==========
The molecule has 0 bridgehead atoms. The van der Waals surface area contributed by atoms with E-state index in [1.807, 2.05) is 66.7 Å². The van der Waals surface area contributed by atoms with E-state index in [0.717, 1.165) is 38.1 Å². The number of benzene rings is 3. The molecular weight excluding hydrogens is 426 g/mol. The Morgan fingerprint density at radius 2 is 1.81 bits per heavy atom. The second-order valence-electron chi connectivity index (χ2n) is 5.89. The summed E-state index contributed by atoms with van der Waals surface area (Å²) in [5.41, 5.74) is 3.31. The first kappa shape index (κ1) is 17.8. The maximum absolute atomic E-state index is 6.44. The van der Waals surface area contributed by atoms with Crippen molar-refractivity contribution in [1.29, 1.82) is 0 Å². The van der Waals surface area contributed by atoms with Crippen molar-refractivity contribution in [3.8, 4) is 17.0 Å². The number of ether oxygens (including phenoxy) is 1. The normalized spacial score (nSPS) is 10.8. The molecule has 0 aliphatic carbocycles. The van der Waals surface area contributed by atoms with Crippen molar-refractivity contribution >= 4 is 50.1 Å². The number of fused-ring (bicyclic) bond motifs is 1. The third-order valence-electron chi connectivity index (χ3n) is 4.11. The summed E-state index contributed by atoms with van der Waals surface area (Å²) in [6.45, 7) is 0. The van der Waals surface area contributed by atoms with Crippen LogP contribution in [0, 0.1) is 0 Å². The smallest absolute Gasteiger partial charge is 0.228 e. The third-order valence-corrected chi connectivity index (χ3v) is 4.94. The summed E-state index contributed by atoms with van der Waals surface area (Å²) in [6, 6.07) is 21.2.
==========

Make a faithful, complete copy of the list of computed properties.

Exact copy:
The molecule has 0 bridgehead atoms. The van der Waals surface area contributed by atoms with E-state index in [1.807, 2.05) is 66.7 Å². The van der Waals surface area contributed by atoms with E-state index in [0.717, 1.165) is 38.1 Å². The number of benzene rings is 3. The molecular weight excluding hydrogens is 426 g/mol. The Morgan fingerprint density at radius 2 is 1.81 bits per heavy atom. The second-order valence-electron chi connectivity index (χ2n) is 5.89. The summed E-state index contributed by atoms with van der Waals surface area (Å²) in [5.41, 5.74) is 3.31. The first kappa shape index (κ1) is 17.8. The maximum absolute atomic E-state index is 6.44. The van der Waals surface area contributed by atoms with Crippen molar-refractivity contribution in [1.29, 1.82) is 0 Å². The van der Waals surface area contributed by atoms with Crippen molar-refractivity contribution in [3.8, 4) is 17.0 Å². The number of ether oxygens (including phenoxy) is 1. The normalized spacial score (nSPS) is 10.8. The molecule has 0 aliphatic carbocycles. The van der Waals surface area contributed by atoms with Crippen molar-refractivity contribution >= 4 is 50.1 Å². The number of fused-ring (bicyclic) bond motifs is 1. The third-order valence-electron chi connectivity index (χ3n) is 4.11. The summed E-state index contributed by atoms with van der Waals surface area (Å²) in [6.45, 7) is 0. The van der Waals surface area contributed by atoms with Crippen LogP contribution in [0, 0.1) is 0 Å². The smallest absolute Gasteiger partial charge is 0.228 e. The third-order valence-corrected chi connectivity index (χ3v) is 4.94. The summed E-state index contributed by atoms with van der Waals surface area (Å²) in [6, 6.07) is 21.2.